The Ambassador of Cyprus on his first visit to Varna

Wednesday, 07th Jul, 2010

The Regional Governor of Varna District, Mr. Dancho Simeonov had a meeting on Tuesday the 6th of July 2010, with the Ambassador of Cyprus to Bulgaria H. E. Mr. Stavros Amvrosiou and the Chairman and CEO of Eurolink Investment Group Dr. Christopher Violaris. The meeting took place at the conference room of the Regional Administration in Varna.

During this very productive meeting, opportunities for cooperation between the two friendly EU member countries were discussed, in particular – to provide opportunities and actively assist the contact and dialogue between business representatives from both countries. On this occasion, Dr. Christopher Violaris announced that on September 8th this year a forum will be held in Varna, organized jointly by the Chambers of Commerce of Cyprus and Bulgaria and the Cyprus-Bulgaria Business Association and to which businessmen from United Arab Emirates, Ukraine and other Eastern European countries will participate. The Varna Regional Governor was invited by Dr. Violaris to be a guest and participant at the event.

HE Mr. Amvrosiou announced that this year Cyprus celebrates 50 years since its establishment. In this respect, he stressed on the contribution of Bulgaria to the recognition of the country and the establishment of diplomatic relations between Cyprus and Bulgaria.

According to the reported by the Ambassador official statistics, Cyprus is home to approximately 30,000 Bulgarians. “They are easily integrated and work very well. They do not create problems and cohabit in harmony with their compatriots”, HE Stavros Amvrosiou was explicit.

Today, HE Mr. Amvrosiou had meetings with the Metropolitan Bishop Kiril of Varna and representatives of the Cyprus business in the Varna region.

Important Notice for Owners of Properties in Bulgaria

Please be informed that if you have purchased properties in Bulgaria and due to changes in the Bulgarian Law on Local Taxes, all owners/companies registered in Bulgaria are obliged to submit tax declarations according to Article 14 of above law and to re-declare their properties by end of June, 2010.

Eurolink Financial Group offers you the service of organizing this on your behalf for EUR 100 per property, paid by June 29th, 2010.

Should you wish the procedure to be carried out by our financial specialists, please email us to confirm and arrange payment.

Bulgaria’s Varna Enjoys Parade of Sail of 2010 Tall Ships Regatta

24th May, 2010,

The Parade of Sail amazed the viewers in the Varna Gulf before the 22 vessels from the 2010 Tall Ships Regatta set out of Bulgaria. Photo by BGNES

Thousands of residents and guests of the Bulgarian sea capital Varna have enjoyed the marvelous Parade of Sail staged by the participants in the 2010 Historical Seas Tall Ships Regatta.

Led by the Bulgarian barquentine Kaliakra, the 22 participants in the regatta sailed close to the coast in the Varna Gulf in order to demonstrate the beauty and splendor of their vessels.

After spending four days in Varna – the first ever Bulgarian stop of the Historical Seas Tall Ships Regatta – at 4 pm Monday, the boats started the second leg of the regatta by setting off to Istanbul.

The 22 participants in the 2010 Historical Seas Tall Ships Regatta sail under the flags of 16 nations. They set off from the Greek port of Volos on May 12, 2010. The 2010 Historical Seas Tall Ships Regatta is taking place in May and early June 2010. Leg one of the Historical Seas Tall Ships Regatta followed the route, according to the legend of Jason and the Argonauts in search of the Golden Fleece from Volos, Greece (May 12-15) through the Dardanelles into the Black Sea. The next port of call was Varna, Bulgaria (May 21-24), departing on the country’s National Day (day of the Bulgarian Education and Culture and Slavic Script).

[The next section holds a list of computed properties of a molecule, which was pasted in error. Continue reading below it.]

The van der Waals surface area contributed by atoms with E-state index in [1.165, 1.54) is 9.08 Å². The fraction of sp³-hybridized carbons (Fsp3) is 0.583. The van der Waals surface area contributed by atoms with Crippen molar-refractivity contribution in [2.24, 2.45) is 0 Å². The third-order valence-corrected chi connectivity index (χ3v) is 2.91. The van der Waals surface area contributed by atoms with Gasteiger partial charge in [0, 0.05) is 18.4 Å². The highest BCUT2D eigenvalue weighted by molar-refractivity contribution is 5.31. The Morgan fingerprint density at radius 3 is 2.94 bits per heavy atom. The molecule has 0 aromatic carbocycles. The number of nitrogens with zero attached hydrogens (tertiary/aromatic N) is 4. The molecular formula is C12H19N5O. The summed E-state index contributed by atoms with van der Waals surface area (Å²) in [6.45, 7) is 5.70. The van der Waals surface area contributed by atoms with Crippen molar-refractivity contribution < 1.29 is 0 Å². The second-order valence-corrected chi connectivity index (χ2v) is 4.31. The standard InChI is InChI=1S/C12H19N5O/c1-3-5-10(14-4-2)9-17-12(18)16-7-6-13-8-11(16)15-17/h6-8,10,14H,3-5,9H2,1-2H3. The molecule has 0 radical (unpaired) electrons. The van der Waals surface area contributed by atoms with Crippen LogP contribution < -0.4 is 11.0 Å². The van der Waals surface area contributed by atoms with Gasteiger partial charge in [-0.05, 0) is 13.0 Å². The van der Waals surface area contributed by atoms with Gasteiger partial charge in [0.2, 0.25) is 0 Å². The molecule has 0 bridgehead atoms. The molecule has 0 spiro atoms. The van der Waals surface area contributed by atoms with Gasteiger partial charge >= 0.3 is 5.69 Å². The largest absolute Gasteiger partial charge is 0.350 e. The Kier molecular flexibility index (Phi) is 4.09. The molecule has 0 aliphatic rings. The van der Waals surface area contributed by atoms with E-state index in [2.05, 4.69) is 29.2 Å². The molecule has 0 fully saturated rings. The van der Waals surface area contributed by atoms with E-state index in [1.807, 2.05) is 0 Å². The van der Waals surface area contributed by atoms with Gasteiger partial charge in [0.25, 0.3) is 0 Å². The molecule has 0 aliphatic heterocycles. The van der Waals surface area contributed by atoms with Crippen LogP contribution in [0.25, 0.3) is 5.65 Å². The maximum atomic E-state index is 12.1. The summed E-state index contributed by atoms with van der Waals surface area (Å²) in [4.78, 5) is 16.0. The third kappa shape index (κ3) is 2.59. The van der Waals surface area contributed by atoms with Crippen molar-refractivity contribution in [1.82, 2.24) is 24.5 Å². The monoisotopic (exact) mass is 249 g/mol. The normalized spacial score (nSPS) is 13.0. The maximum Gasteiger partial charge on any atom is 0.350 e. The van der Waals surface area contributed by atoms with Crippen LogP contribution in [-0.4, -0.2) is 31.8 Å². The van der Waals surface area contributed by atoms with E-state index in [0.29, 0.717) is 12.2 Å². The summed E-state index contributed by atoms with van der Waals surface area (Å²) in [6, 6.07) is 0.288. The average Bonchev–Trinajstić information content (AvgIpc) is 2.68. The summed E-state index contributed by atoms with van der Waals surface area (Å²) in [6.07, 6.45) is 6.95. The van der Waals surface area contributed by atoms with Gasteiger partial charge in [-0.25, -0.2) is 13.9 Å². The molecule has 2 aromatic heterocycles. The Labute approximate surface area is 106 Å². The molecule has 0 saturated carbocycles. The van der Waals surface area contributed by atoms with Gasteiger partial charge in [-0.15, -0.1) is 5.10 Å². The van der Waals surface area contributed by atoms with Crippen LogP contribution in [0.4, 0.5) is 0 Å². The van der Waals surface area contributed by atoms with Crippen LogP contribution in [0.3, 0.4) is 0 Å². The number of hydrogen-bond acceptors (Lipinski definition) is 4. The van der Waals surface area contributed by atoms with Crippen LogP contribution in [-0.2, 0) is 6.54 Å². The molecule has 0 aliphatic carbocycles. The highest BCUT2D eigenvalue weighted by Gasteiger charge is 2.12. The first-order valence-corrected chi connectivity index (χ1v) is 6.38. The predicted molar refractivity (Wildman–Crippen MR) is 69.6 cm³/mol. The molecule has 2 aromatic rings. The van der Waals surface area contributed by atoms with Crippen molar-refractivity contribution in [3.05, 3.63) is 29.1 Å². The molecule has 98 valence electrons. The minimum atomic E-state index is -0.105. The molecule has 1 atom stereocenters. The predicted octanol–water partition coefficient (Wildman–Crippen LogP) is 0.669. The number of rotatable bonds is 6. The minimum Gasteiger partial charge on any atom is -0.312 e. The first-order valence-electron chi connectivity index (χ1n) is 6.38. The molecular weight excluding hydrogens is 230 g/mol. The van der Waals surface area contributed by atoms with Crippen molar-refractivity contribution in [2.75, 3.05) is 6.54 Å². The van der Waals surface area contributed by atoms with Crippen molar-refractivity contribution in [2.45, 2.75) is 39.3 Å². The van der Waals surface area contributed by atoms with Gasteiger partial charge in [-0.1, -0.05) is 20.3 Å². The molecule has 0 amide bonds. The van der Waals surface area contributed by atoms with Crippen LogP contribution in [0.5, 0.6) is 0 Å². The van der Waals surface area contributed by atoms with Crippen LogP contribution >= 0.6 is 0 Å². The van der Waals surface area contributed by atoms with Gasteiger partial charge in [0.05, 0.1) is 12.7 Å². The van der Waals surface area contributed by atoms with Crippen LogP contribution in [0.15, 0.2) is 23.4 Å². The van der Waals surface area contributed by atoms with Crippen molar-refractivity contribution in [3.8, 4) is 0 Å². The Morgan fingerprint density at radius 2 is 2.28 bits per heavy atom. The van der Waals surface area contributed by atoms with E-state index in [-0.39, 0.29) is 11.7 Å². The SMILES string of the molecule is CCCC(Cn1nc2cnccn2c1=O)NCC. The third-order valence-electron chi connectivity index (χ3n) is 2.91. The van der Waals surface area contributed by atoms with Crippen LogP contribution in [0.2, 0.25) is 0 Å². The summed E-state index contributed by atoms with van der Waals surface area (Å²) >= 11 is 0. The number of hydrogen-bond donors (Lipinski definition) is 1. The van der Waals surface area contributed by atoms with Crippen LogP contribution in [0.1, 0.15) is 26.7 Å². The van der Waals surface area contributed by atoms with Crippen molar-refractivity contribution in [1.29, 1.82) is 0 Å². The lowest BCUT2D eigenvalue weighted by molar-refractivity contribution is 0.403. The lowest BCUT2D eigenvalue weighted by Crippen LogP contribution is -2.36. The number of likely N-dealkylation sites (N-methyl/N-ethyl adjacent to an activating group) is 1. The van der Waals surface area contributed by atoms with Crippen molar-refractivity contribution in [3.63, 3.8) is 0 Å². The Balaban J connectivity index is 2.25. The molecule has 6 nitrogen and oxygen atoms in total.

From there the fleet races to Istanbul, Turkey (May 27-30), where the Regatta will be a centrepiece of the city’s celebrations of its designation as European Capital of Culture in 2010. From there the fleet will cruise and race to Lavrion, Greece (June 4-7) close to Athens and a wealth of other historical and cultural sites in the region of Attica.

The Tall Ships’ Races are races for sail training “tall ships” designed to encourage international friendship and training for young people in the art of sailing. The races are held annually in European waters and consists of two racing legs of several hundred nautical miles, and a “cruise in company” between the legs.

Between 1973 and 2003 the races were known as The Cutty Sark Tall Ships’ Races, having been sponsored by Cutty Sark whiskey. Since 2004 the races have been supported by The City, Province, and Port of Antwerp.

Bulgaria Aims to Increase Dental Tourism Sector


Apr 22nd, 2010,

Bulgaria plans to put some teeth in its dental tourism sector by implementing a national policy for the fast-growing market as the global economic crisis increases demand for inexpensive treatment.

Bulgaria now attracts only three percent of the dental tourists in the world, said Ventsislav Stoev, a dentist and head of the Bulgarian Association for Health Tourism. “It is a very small part in this fast-growing market especially having in mind Bulgaria’s potential for health tourism,” Stoev told Xinhua.

Bulgaria in the past did not have a national policy for health and dental tourism and each clinic worked on its own without any coordination with the others, Stoev said. That situation is changing, the doctor said. “After some discussions with authorities in our Parliament, we have a national policy to organize dental tourism all over the country, and to include more and more highly qualified dentists in it,” Stoev said. Bulgaria has clear advantages to develop dental tourism because of the country’s beautiful nature, relatively large number of dentists and low labor costs, he continued. There are about 7,800 well-educated dentists in Bulgaria who own clinics with good equipment and laboratories.